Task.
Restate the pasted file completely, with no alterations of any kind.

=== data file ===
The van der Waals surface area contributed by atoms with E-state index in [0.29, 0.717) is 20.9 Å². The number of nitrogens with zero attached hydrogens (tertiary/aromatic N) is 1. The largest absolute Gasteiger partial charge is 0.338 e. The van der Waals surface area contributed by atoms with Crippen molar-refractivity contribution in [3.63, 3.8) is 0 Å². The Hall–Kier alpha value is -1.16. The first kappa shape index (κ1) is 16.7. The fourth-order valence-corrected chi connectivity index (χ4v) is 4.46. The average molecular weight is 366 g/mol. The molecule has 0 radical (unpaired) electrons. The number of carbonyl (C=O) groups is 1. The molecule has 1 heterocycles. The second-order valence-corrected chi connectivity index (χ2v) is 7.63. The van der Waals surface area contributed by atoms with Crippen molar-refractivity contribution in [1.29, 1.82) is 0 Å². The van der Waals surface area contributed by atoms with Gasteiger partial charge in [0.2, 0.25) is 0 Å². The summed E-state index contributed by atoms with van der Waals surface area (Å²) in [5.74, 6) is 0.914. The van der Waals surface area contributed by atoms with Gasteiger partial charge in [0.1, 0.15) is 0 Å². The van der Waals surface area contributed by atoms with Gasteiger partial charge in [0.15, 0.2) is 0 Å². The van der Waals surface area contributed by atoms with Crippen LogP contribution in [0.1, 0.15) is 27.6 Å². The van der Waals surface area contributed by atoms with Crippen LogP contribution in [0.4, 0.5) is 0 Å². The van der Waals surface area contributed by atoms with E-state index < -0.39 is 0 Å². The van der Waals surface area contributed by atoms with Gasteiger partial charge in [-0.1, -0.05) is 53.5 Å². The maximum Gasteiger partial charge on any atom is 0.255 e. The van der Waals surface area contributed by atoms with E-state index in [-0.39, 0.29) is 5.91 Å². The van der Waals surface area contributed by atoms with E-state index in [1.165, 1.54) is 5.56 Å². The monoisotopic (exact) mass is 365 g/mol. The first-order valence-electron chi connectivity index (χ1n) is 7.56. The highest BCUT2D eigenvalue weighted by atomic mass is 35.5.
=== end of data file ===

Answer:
The van der Waals surface area contributed by atoms with E-state index in [0.29, 0.717) is 20.9 Å². The number of nitrogens with zero attached hydrogens (tertiary/aromatic N) is 1. The largest absolute Gasteiger partial charge is 0.338 e. The van der Waals surface area contributed by atoms with Crippen molar-refractivity contribution in [3.63, 3.8) is 0 Å². The Hall–Kier alpha value is -1.16. The first kappa shape index (κ1) is 16.7. The fourth-order valence-corrected chi connectivity index (χ4v) is 4.46. The average molecular weight is 366 g/mol. The molecule has 0 radical (unpaired) electrons. The number of carbonyl (C=O) groups is 1. The molecule has 1 heterocycles. The second-order valence-corrected chi connectivity index (χ2v) is 7.63. The van der Waals surface area contributed by atoms with Crippen molar-refractivity contribution in [1.29, 1.82) is 0 Å². The van der Waals surface area contributed by atoms with Gasteiger partial charge in [0.2, 0.25) is 0 Å². The summed E-state index contributed by atoms with van der Waals surface area (Å²) in [5.74, 6) is 0.914. The van der Waals surface area contributed by atoms with Gasteiger partial charge in [0.1, 0.15) is 0 Å². The van der Waals surface area contributed by atoms with Gasteiger partial charge in [0.15, 0.2) is 0 Å². The van der Waals surface area contributed by atoms with Crippen LogP contribution in [0.1, 0.15) is 27.6 Å². The van der Waals surface area contributed by atoms with Crippen LogP contribution in [0.4, 0.5) is 0 Å². The van der Waals surface area contributed by atoms with E-state index < -0.39 is 0 Å². The van der Waals surface area contributed by atoms with Gasteiger partial charge in [-0.1, -0.05) is 53.5 Å². The maximum Gasteiger partial charge on any atom is 0.255 e. The van der Waals surface area contributed by atoms with E-state index in [-0.39, 0.29) is 5.91 Å². The van der Waals surface area contributed by atoms with E-state index in [1.165, 1.54) is 5.56 Å². The monoisotopic (exact) mass is 365 g/mol. The first-order valence-electron chi connectivity index (χ1n) is 7.56. The highest BCUT2D eigenvalue weighted by atomic mass is 35.5.